Maya Angelou on Writing and Our Responsibility to Our Creative Gifts

“I believe talent is like electricity. We don’t understand electricity. We use it.”

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BY MARIA POPOVA

Maya Angelou on Writing and Our Responsibility to Our Creative Gifts

“Be a good steward of your gifts,” the poet Jane Kenyon urged in what remains some of the finest advice on writing and life ever committed to words. Our gifts come unbidden — that is what makes them gifts — but with them also comes a certain responsibility, a duty to live up to and live into our creative potential as human beings. “Talent is insignificant. I know a lot of talented ruins,” James Baldwin admonished in his advice on writing. “Beyond talent lie all the usual words: discipline, love, luck, but most of all, endurance.” That durational willingness to work at our gifts, to steward them with disciplined devotion, is our fundamental responsibility to them — our fundamental responsibility to ourselves.

Maya Angelou (April 4, 1928–May 28, 2014) considers what that means and what it takes in a wonderful 1983 interview, included in Black Women Writers at Work (public library).

Maya Angelou

She reflects:

I try to live what I consider a “poetic existence.” That means I take responsibility for the air I breathe and the space I take up. I try to be immediate, to be totally present for all my work.

[…]

My responsibility as a writer is to be as good as I can be at my craft. So I study my craft… Learning the craft, understanding what language can do, gaining control of the language, enables one to make people weep, make them laugh, even make them go to war. You can do this by learning how to harness the power of the word. So studying my craft is one of my responsibilities. The other is to be as good a human being as I possibly can be so that once I have achieved control of the language, I don’t force my weaknesses on a public who might then pick them up and abuse themselves.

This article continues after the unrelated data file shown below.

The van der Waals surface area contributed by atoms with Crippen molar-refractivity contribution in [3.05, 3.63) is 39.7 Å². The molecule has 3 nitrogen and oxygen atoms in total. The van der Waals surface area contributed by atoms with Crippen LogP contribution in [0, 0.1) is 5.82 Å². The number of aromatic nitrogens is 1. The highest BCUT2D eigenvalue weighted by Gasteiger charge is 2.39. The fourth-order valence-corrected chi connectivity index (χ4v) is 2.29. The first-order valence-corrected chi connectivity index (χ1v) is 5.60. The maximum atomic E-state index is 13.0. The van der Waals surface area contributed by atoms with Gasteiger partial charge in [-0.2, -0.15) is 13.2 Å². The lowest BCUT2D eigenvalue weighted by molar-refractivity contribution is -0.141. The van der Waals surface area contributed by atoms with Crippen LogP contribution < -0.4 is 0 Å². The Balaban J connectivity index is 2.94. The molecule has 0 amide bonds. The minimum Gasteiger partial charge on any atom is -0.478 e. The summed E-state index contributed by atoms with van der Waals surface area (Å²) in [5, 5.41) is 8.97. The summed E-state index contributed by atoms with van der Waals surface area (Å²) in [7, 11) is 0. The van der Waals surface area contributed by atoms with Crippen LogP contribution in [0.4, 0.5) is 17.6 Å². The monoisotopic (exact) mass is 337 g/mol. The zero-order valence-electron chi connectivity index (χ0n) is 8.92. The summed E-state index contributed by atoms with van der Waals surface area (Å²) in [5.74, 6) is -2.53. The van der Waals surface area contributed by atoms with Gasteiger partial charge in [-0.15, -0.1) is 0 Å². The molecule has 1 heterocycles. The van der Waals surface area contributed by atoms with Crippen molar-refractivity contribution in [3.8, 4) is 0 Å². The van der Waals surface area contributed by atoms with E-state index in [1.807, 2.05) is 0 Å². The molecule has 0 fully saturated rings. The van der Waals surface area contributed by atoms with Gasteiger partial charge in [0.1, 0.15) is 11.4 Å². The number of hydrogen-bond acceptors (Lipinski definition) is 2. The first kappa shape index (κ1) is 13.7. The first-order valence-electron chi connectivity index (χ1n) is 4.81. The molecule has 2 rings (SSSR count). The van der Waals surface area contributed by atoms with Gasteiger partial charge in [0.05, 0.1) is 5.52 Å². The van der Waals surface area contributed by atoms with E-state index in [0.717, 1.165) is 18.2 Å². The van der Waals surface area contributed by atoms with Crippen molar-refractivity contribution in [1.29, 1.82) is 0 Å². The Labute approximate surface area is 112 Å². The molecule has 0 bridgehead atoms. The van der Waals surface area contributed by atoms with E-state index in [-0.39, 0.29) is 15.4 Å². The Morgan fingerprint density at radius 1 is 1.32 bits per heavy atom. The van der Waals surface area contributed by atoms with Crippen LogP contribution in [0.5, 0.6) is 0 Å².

With an eye to the abiding mystery of our creative gifts, she adds:

I believe talent is like electricity. We don’t understand electricity. We use it. Electricity makes no judgment. You can plug into it and light up a lamp, keep a heart pump going, light a cathedral, or you can electrocute a person with it. Electricity will do all that. It makes no judgment. I think talent is like that. I believe every person is born with talent.

When asked how she fits her art into her life, Angelou responds:

Writing is a part of my life; cooking is a part of my life. Making love is a part of my life; walking down the street is a part of it. Writing demands more time, but it takes from all of these other activities. They all feed into the writing. I think it’s dangerous to concern oneself too damned much with “being an artist.” It’s more important to get the work done. You don’t have to concern yourself with it, just get it done. The pondering pose — the back of the hand glued against the forehead — is baloney. People spend more time posing than getting the work done. The work is all there is. And when it’s done, then you can laugh, have a pot of beans, stroke some child’s head, or skip down the street.

Complement with Susan Sontag on writing and what it means to be a decent human being and Olga Tokarczuk’s magnificent Nobel Prize acceptance speech about storytelling and the art of tenderness, then revisit Maya Angelou on courage and facing evilidentity and the meaning of life, and her cosmic clarion call to humanity.

Author: Richard L. Fricks

Former CPA, attorney, and lifelong wanderer. I'm now a full-time skeptic and part-time novelist. The rest of my time I spend biking, gardening, meditating, photographing, reading, writing, and encouraging others to adopt The Pencil Driven Life.

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